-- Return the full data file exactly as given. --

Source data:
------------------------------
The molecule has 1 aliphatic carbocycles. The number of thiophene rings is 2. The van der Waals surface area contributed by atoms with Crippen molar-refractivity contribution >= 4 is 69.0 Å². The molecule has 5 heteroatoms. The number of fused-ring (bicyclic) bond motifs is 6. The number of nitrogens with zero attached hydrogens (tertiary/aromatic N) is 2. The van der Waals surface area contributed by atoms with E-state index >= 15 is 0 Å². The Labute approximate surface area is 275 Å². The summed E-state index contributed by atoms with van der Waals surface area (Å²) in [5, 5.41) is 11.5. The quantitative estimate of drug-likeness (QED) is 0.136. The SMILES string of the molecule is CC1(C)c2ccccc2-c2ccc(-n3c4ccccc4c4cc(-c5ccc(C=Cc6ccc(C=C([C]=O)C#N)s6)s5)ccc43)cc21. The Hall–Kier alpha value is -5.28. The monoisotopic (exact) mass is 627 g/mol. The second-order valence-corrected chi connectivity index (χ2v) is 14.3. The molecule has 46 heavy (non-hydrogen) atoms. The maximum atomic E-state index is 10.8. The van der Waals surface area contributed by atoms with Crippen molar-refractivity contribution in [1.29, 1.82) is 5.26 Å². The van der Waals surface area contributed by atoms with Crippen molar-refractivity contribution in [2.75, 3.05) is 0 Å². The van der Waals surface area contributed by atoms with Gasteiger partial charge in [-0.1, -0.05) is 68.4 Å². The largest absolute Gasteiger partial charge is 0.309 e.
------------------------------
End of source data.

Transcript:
The molecule has 1 aliphatic carbocycles. The number of thiophene rings is 2. The van der Waals surface area contributed by atoms with Crippen molar-refractivity contribution >= 4 is 69.0 Å². The molecule has 5 heteroatoms. The number of fused-ring (bicyclic) bond motifs is 6. The number of nitrogens with zero attached hydrogens (tertiary/aromatic N) is 2. The van der Waals surface area contributed by atoms with E-state index >= 15 is 0 Å². The Labute approximate surface area is 275 Å². The summed E-state index contributed by atoms with van der Waals surface area (Å²) in [5, 5.41) is 11.5. The quantitative estimate of drug-likeness (QED) is 0.136. The SMILES string of the molecule is CC1(C)c2ccccc2-c2ccc(-n3c4ccccc4c4cc(-c5ccc(C=Cc6ccc(C=C([C]=O)C#N)s6)s5)ccc43)cc21. The Hall–Kier alpha value is -5.28. The monoisotopic (exact) mass is 627 g/mol. The second-order valence-corrected chi connectivity index (χ2v) is 14.3. The molecule has 46 heavy (non-hydrogen) atoms. The maximum atomic E-state index is 10.8. The van der Waals surface area contributed by atoms with Crippen molar-refractivity contribution in [1.29, 1.82) is 5.26 Å². The van der Waals surface area contributed by atoms with Crippen molar-refractivity contribution in [2.75, 3.05) is 0 Å². The van der Waals surface area contributed by atoms with Gasteiger partial charge in [-0.1, -0.05) is 68.4 Å². The largest absolute Gasteiger partial charge is 0.309 e.